The roadmap is comprehensive and it will support campaigns related to data deployment for the enterprise, but the roadmap does not have to be the only document used to deploy various initiatives. Some initiatives can take place from domain to domain or even company-to-company, but it mostly depends on when in the implementation process and allotment time for big projects.

In some situations, some enterprises can benefit from multiple roadmaps. This might happen if distinct business units of your company aren’t able to work together in the way that is required. Each unit has data that can benefit from being shared across all the boundaries between business units.

Every business will have a unique plan, but any organisation may start acting right immediately. The idea is straightforward: identify the enterprise’s most crucial business activities and demonstrate how they will be backed with the information and skills they require to succeed. Literally right now, one can begin creating their own route plan.

Reach a notch higher— Reskill with a Dual Certification Programme by IIM Kozhikode

The Advanced Strategy for Products and Marketing and Advanced Analytics for Products and Marketing dual certification programmes from IIM Kozhikode, India’s top business school, is designed to help proactive, data-driven professionals create successful products, expand their customer base, and increase revenue for their organisations. With the aid of this programme, a professional will be able to develop a conceptually sound knowledge of product and marketing strategy principles and apply them to practical case studies for lucrative usage in order to advance their careers. Through in-person lectures, real-world case studies, product innovation simulations, marketing strategy simulations, capstone projects, etc., you may learn the principles of product and marketing strategy.


  • What is product marketing?

The process of introducing a product to the market, publicising it, and persuading consumers to buy it is known as product marketing. To increase sales and demand for the product, product marketing comprises identifying the target market for the product and applying strategic positioning and messaging.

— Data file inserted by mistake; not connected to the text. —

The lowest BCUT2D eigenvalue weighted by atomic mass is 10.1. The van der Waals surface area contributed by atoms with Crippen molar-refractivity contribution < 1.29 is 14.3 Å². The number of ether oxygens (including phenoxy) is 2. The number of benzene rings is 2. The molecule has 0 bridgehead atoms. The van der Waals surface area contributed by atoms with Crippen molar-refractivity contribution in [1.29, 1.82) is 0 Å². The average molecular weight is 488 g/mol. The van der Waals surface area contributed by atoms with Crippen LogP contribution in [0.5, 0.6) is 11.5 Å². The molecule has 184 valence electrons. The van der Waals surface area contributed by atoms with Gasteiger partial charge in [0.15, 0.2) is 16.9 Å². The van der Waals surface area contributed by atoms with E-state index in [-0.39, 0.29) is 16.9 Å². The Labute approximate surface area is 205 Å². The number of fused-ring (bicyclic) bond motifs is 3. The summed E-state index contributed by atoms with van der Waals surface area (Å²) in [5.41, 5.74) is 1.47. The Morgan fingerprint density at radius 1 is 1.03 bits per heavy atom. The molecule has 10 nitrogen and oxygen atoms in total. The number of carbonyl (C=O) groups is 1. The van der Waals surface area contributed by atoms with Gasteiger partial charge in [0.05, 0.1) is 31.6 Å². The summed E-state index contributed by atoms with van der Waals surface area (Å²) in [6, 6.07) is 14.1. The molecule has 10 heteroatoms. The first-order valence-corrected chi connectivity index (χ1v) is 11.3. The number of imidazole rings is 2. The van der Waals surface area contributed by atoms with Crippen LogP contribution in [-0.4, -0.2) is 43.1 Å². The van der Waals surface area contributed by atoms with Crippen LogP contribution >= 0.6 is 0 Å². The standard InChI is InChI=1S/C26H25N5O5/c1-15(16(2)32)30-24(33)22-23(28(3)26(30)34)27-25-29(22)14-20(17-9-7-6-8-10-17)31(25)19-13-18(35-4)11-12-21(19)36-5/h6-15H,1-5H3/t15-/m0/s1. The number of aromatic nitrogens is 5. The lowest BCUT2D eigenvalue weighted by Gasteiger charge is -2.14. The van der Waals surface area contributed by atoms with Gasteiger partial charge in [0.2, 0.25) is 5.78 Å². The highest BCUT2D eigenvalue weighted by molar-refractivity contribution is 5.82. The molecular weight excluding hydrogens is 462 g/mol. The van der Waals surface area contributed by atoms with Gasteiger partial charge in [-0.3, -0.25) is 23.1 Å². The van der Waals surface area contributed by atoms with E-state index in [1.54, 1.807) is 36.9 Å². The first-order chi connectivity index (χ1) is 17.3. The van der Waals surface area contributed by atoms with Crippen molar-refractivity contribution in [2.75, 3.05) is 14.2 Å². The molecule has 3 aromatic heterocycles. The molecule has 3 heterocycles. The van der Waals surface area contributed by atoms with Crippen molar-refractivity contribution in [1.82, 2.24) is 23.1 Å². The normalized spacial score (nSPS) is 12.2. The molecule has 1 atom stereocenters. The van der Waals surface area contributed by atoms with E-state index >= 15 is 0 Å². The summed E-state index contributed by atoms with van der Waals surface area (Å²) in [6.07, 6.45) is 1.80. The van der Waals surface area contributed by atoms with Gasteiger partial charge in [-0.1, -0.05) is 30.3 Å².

• Why is product important in marketing?

The focus of all marketing efforts is the product; without one, marketing is even inconceivable. Successful items are essential to the market. Marketers make product decisions first, and these judgments serve as the foundation for all other marketing decisions, including price, promotion, distribution, etc.

  • What are product analytics?

Analysing how customers interact with a product or service is called product analytics. Product teams may use it to monitor, display, and examine user engagement and behaviour data. To enhance and optimise a product or service, teams use this data.

  • What is advanced analytics?

Advanced analytics, often known as business intelligence, differs from classic descriptive analytics, or business intelligence, in that it uses automation and artificial intelligence (AI) to handle far more complicated information and provide much more insightful and accurate forecasts.

  • What are the benefits of advanced analytics?

Organisations that employ sophisticated analytics are better able to take swift decisions and make predictions about the future with greater assurance. Organisations may use it to make data-driven decisions and learn more about consumer preferences, market trends, and vital company operations.